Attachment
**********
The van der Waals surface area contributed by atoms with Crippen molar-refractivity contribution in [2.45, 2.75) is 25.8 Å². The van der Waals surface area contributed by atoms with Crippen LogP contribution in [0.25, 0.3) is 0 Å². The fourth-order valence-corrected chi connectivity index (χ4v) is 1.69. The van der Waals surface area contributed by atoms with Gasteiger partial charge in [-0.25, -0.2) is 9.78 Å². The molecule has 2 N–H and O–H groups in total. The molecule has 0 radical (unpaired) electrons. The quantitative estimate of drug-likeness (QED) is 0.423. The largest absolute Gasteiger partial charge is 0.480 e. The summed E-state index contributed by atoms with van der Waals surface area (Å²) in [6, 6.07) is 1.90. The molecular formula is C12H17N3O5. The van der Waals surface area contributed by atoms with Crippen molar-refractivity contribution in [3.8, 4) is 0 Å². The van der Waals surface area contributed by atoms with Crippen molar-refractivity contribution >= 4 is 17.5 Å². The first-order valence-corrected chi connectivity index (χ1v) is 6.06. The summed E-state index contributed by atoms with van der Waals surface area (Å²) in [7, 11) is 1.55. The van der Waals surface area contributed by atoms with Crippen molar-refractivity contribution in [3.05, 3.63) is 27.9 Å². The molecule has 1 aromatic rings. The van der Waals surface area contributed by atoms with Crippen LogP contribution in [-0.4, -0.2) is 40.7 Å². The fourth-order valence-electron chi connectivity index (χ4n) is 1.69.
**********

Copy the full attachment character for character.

The van der Waals surface area contributed by atoms with Crippen molar-refractivity contribution in [2.45, 2.75) is 25.8 Å². The van der Waals surface area contributed by atoms with Crippen LogP contribution in [0.25, 0.3) is 0 Å². The fourth-order valence-corrected chi connectivity index (χ4v) is 1.69. The van der Waals surface area contributed by atoms with Gasteiger partial charge in [-0.25, -0.2) is 9.78 Å². The molecule has 2 N–H and O–H groups in total. The molecule has 0 radical (unpaired) electrons. The quantitative estimate of drug-likeness (QED) is 0.423. The largest absolute Gasteiger partial charge is 0.480 e. The summed E-state index contributed by atoms with van der Waals surface area (Å²) in [6, 6.07) is 1.90. The molecular formula is C12H17N3O5. The van der Waals surface area contributed by atoms with Crippen molar-refractivity contribution in [3.8, 4) is 0 Å². The van der Waals surface area contributed by atoms with Crippen molar-refractivity contribution >= 4 is 17.5 Å². The first-order valence-corrected chi connectivity index (χ1v) is 6.06. The summed E-state index contributed by atoms with van der Waals surface area (Å²) in [7, 11) is 1.55. The van der Waals surface area contributed by atoms with Crippen molar-refractivity contribution in [3.05, 3.63) is 27.9 Å². The molecule has 1 aromatic rings. The van der Waals surface area contributed by atoms with Crippen LogP contribution in [-0.4, -0.2) is 40.7 Å². The fourth-order valence-electron chi connectivity index (χ4n) is 1.69.